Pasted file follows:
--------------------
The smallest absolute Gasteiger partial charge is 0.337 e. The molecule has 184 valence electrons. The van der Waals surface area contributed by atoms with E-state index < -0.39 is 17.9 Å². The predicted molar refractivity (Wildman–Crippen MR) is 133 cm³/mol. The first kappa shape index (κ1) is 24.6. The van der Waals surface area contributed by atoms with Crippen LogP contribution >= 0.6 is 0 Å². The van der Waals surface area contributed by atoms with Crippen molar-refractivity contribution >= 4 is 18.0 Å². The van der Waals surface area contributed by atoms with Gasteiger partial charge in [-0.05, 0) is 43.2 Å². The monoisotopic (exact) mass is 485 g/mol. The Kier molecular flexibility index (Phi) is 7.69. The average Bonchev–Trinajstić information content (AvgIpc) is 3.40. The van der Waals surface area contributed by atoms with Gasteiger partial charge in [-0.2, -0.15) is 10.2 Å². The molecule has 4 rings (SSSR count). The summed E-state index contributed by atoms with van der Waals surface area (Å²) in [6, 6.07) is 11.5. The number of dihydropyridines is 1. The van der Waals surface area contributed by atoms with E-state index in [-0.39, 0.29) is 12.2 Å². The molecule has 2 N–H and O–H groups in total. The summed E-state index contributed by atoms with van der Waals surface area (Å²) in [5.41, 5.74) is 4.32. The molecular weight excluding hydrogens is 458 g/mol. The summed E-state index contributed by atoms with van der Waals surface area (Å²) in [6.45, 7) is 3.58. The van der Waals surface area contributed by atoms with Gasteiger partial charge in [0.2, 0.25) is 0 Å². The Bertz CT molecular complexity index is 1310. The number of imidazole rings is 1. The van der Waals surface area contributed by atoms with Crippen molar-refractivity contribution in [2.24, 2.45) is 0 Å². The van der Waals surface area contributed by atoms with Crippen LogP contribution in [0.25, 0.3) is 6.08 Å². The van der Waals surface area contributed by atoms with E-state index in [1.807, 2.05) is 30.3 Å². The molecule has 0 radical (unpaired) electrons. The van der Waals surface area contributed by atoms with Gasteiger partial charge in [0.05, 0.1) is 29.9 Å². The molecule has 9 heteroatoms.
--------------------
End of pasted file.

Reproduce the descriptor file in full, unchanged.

The smallest absolute Gasteiger partial charge is 0.337 e. The molecule has 184 valence electrons. The van der Waals surface area contributed by atoms with E-state index < -0.39 is 17.9 Å². The predicted molar refractivity (Wildman–Crippen MR) is 133 cm³/mol. The first kappa shape index (κ1) is 24.6. The van der Waals surface area contributed by atoms with Crippen LogP contribution >= 0.6 is 0 Å². The van der Waals surface area contributed by atoms with Crippen molar-refractivity contribution >= 4 is 18.0 Å². The van der Waals surface area contributed by atoms with Gasteiger partial charge in [-0.05, 0) is 43.2 Å². The monoisotopic (exact) mass is 485 g/mol. The Kier molecular flexibility index (Phi) is 7.69. The average Bonchev–Trinajstić information content (AvgIpc) is 3.40. The van der Waals surface area contributed by atoms with Gasteiger partial charge in [-0.2, -0.15) is 10.2 Å². The molecule has 4 rings (SSSR count). The summed E-state index contributed by atoms with van der Waals surface area (Å²) in [6, 6.07) is 11.5. The number of dihydropyridines is 1. The van der Waals surface area contributed by atoms with E-state index in [-0.39, 0.29) is 12.2 Å². The molecule has 2 N–H and O–H groups in total. The summed E-state index contributed by atoms with van der Waals surface area (Å²) in [5.41, 5.74) is 4.32. The molecular weight excluding hydrogens is 458 g/mol. The summed E-state index contributed by atoms with van der Waals surface area (Å²) in [6.45, 7) is 3.58. The van der Waals surface area contributed by atoms with Gasteiger partial charge in [0.2, 0.25) is 0 Å². The Bertz CT molecular complexity index is 1310. The number of imidazole rings is 1. The van der Waals surface area contributed by atoms with Crippen molar-refractivity contribution in [2.24, 2.45) is 0 Å². The van der Waals surface area contributed by atoms with Crippen LogP contribution in [0.25, 0.3) is 6.08 Å². The van der Waals surface area contributed by atoms with E-state index in [1.807, 2.05) is 30.3 Å². The molecule has 0 radical (unpaired) electrons. The van der Waals surface area contributed by atoms with Gasteiger partial charge in [0.05, 0.1) is 29.9 Å². The molecule has 9 heteroatoms.